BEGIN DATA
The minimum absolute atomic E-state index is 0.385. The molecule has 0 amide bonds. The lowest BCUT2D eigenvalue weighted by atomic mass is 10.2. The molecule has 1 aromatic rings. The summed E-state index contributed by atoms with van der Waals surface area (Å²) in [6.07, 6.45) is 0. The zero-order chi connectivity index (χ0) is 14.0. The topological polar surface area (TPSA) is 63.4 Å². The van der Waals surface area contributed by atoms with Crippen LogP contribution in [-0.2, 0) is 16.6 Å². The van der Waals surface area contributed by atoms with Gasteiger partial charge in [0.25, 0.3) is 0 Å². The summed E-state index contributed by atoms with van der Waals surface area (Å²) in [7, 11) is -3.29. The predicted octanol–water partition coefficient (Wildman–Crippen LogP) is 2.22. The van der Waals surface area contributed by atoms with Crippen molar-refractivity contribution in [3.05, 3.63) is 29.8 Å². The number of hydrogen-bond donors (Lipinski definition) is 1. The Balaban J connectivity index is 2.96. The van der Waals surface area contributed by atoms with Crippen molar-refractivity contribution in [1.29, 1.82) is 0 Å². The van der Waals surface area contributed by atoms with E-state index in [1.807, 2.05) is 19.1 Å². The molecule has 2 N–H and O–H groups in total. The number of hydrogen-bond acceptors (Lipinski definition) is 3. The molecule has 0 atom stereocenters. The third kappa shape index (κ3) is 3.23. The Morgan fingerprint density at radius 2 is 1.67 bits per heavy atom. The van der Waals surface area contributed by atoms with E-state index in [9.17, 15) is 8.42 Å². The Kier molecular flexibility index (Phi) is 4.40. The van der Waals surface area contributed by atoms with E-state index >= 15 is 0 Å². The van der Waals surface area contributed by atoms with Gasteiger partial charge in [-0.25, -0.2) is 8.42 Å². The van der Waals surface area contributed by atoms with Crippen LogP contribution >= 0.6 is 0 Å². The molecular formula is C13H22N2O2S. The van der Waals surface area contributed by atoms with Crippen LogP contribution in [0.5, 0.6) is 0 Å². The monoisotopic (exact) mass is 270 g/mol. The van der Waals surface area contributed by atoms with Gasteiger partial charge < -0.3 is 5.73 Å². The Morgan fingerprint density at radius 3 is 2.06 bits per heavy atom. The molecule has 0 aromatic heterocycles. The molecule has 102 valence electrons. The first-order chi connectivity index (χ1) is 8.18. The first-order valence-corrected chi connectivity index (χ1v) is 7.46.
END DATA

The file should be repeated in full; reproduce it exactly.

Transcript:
The minimum absolute atomic E-state index is 0.385. The molecule has 0 amide bonds. The lowest BCUT2D eigenvalue weighted by atomic mass is 10.2. The molecule has 1 aromatic rings. The summed E-state index contributed by atoms with van der Waals surface area (Å²) in [6.07, 6.45) is 0. The zero-order chi connectivity index (χ0) is 14.0. The topological polar surface area (TPSA) is 63.4 Å². The van der Waals surface area contributed by atoms with Crippen LogP contribution in [-0.2, 0) is 16.6 Å². The van der Waals surface area contributed by atoms with Gasteiger partial charge in [0.25, 0.3) is 0 Å². The summed E-state index contributed by atoms with van der Waals surface area (Å²) in [7, 11) is -3.29. The predicted octanol–water partition coefficient (Wildman–Crippen LogP) is 2.22. The van der Waals surface area contributed by atoms with Crippen molar-refractivity contribution in [3.05, 3.63) is 29.8 Å². The number of hydrogen-bond donors (Lipinski definition) is 1. The Balaban J connectivity index is 2.96. The van der Waals surface area contributed by atoms with Crippen molar-refractivity contribution in [1.29, 1.82) is 0 Å². The van der Waals surface area contributed by atoms with E-state index in [1.807, 2.05) is 19.1 Å². The molecule has 2 N–H and O–H groups in total. The number of hydrogen-bond acceptors (Lipinski definition) is 3. The molecule has 0 atom stereocenters. The third kappa shape index (κ3) is 3.23. The Morgan fingerprint density at radius 2 is 1.67 bits per heavy atom. The van der Waals surface area contributed by atoms with E-state index in [9.17, 15) is 8.42 Å². The Kier molecular flexibility index (Phi) is 4.40. The van der Waals surface area contributed by atoms with E-state index >= 15 is 0 Å². The van der Waals surface area contributed by atoms with Gasteiger partial charge in [-0.25, -0.2) is 8.42 Å². The van der Waals surface area contributed by atoms with Crippen LogP contribution >= 0.6 is 0 Å². The molecular formula is C13H22N2O2S. The van der Waals surface area contributed by atoms with Crippen LogP contribution in [0.5, 0.6) is 0 Å². The monoisotopic (exact) mass is 270 g/mol. The van der Waals surface area contributed by atoms with Gasteiger partial charge < -0.3 is 5.73 Å². The Morgan fingerprint density at radius 3 is 2.06 bits per heavy atom. The molecule has 0 aromatic heterocycles. The molecule has 102 valence electrons. The first-order chi connectivity index (χ1) is 8.18. The first-order valence-corrected chi connectivity index (χ1v) is 7.46.